his other symbols all seem to make sense in line with what he's done
just wasn't sure on this one...
 

MisterBill2

Joined Jan 23, 2018
3,874
a power shower is an electric shower... and isolator is an electrical device that seperates two frequencies using microwaves.
I am quite aware of microwave isolators, but that term would not be correct in this instance. I am suspecting that it is being used with an entirely different meaning here. In this instance it may refer to a disconnect switch or an isolation transformer, two other devices that might also be called isolators. And a "power shower" might be what we call an "emergency wash station", a device often found where damaging chemicals are used, often thyey are right next to emergency eyewash stations. So it is still a case of local jargon causing confusion.
 

Thread Starter

static-jumper

Joined Dec 28, 2018
11
I am quite aware of microwave isolators, but that term would not be correct in this instance. I am suspecting that it is being used with an entirely different meaning here. In this instance it may refer to a disconnect switch or an isolation transformer, two other devices that might also be called isolators. And a "power shower" might be what we call an "emergency wash station", a device often found where damaging chemicals are used, often thyey are right next to emergency eyewash stations. So it is still a case of local jargon causing confusion.

it's just a an electric shower you take a shower under. i think you're looking too much into it.

what's the difference between an isolator and an isolation transformer?
 

MisterBill2

Joined Jan 23, 2018
3,874
it's just a an electric shower you take a shower under. i think you're looking too much into it.

what's the difference between an isolator and an isolation transformer?
An isolator could be as simple as a switch that opens all of the power connection circuits. An isolation transformer provides a means of passing power or signals through while not having any electrical connection, but it does not provide any means of switching off. That is why I prefer the term "disconnect" or "disconnect switch", since the meaning is far more obvious.
Since I have no clue about "your building" it could be a factory or an industrial research center or even a chemistry laboratory. Those buildings often have emergency systems because accidents do happen. If you mean a residence building then that is different. My mind reading ability is very poor and so I am dependent on folks to provide enough information to allow for a reasonable explanation.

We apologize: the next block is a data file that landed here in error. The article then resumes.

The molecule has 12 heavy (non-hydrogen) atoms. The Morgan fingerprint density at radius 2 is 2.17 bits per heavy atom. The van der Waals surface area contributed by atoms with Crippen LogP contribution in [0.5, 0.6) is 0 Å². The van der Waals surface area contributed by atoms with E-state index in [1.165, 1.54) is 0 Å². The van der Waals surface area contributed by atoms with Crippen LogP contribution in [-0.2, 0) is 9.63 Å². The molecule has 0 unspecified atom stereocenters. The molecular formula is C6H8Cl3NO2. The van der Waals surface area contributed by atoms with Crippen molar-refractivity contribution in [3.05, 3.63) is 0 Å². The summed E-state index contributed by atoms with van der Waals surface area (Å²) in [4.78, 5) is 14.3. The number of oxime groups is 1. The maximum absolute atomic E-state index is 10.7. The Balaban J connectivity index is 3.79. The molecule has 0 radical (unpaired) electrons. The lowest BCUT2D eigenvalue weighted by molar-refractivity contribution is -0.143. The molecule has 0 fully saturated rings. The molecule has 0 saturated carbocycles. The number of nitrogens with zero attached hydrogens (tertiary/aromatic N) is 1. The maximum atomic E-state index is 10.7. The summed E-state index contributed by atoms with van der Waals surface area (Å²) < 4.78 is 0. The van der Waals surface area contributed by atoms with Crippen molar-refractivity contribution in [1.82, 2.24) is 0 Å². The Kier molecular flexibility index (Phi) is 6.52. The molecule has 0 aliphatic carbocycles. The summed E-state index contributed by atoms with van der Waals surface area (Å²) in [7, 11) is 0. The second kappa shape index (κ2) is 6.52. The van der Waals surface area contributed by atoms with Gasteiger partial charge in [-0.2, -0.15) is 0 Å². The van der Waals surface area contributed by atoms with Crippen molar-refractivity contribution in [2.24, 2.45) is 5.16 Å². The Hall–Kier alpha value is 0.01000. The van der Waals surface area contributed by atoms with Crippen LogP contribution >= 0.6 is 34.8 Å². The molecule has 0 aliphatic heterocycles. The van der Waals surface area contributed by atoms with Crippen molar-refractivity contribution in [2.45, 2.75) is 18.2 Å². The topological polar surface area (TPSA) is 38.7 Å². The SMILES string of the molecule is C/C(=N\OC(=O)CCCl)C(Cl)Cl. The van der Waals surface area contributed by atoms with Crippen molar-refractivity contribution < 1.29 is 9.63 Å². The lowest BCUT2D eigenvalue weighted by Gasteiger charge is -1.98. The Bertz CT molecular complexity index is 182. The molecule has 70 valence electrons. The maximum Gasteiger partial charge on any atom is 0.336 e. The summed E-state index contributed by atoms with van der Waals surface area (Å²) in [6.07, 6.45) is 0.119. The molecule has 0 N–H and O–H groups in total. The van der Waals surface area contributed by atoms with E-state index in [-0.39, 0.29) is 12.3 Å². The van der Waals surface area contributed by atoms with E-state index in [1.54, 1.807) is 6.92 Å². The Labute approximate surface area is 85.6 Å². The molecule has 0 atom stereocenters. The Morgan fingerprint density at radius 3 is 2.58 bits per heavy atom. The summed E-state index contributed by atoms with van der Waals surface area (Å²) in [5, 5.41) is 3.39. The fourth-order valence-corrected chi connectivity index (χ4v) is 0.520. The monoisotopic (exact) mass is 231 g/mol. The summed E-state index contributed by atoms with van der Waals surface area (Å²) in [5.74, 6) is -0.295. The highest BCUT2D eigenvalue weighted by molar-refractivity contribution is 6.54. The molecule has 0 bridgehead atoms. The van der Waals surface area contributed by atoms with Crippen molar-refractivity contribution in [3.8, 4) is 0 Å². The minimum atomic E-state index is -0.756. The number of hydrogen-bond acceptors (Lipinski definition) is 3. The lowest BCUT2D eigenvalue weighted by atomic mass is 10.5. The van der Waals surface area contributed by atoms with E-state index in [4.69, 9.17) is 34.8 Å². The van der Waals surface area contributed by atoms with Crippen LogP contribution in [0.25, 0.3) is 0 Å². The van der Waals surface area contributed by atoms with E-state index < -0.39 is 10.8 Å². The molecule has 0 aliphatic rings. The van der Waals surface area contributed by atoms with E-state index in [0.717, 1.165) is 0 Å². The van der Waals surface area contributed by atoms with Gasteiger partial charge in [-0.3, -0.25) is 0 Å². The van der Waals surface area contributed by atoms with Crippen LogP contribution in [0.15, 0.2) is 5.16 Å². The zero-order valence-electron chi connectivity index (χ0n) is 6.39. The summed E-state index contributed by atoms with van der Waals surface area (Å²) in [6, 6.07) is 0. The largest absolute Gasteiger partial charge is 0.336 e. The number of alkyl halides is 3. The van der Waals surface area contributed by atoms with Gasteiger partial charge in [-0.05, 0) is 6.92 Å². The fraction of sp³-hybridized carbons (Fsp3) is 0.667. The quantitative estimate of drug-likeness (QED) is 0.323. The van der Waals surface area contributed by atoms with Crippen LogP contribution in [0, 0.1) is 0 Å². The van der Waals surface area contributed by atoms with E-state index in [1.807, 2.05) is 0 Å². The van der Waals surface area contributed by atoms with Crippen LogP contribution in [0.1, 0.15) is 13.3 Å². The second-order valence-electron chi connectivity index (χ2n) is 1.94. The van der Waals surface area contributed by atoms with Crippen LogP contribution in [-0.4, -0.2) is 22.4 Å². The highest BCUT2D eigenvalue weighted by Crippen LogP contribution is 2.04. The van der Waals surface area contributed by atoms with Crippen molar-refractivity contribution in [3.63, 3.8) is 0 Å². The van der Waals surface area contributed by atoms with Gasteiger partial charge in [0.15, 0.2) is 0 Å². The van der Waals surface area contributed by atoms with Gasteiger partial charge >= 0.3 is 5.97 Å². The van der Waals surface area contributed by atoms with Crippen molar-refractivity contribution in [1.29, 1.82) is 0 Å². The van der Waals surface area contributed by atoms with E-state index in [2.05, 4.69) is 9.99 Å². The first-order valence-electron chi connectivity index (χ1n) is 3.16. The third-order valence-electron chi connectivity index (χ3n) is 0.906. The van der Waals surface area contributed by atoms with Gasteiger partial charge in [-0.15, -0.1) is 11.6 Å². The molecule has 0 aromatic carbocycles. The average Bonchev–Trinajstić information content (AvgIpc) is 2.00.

Thread Starter

static-jumper

Joined Dec 28, 2018
11
Since I have no clue about "your building" it could be a factory or an industrial research center or even a chemistry laboratory. Those buildings often have emergency systems because accidents do happen. If you mean a residence building then that is different. My mind reading ability is very poor and so I am dependent on folks to provide enough information to allow for a reasonable explanation.
Thanks for reply.
It's a factory, and I only know it as an isolator. It was connected to a lift, and now has been rewired to provide power to an electric shower, as the lifts are no longer being used.

The markings put on it, i'm guessing, were to explain what had been done to it in case the next electrician comes along and wants to change the set-up/remove the showers, or re-engage the lift without having to go around spending hours checking what had been done.
by that logic it must be some form of universal symbol.
Or it could just be an interpretation of a "danger of death" symbol.

As for your mind reading ability, I am wearing a telepathic deflector, which is why you are unable to read my mind.
I have tried to read your statements as questions, then provided information where I could.

My real interest here is where I might find generic electrical symbols?
I've noticed when electricians change things they tend to mark what they've done,
but never been able to find much information or resource on this on-line.
Just seems something people pick-up as opposed to learn - so each person could just use their own style, like handwritting.

Any electrical versions of those P&ID symbols would be really helpful.
Just trying to pick up something useful at work is all..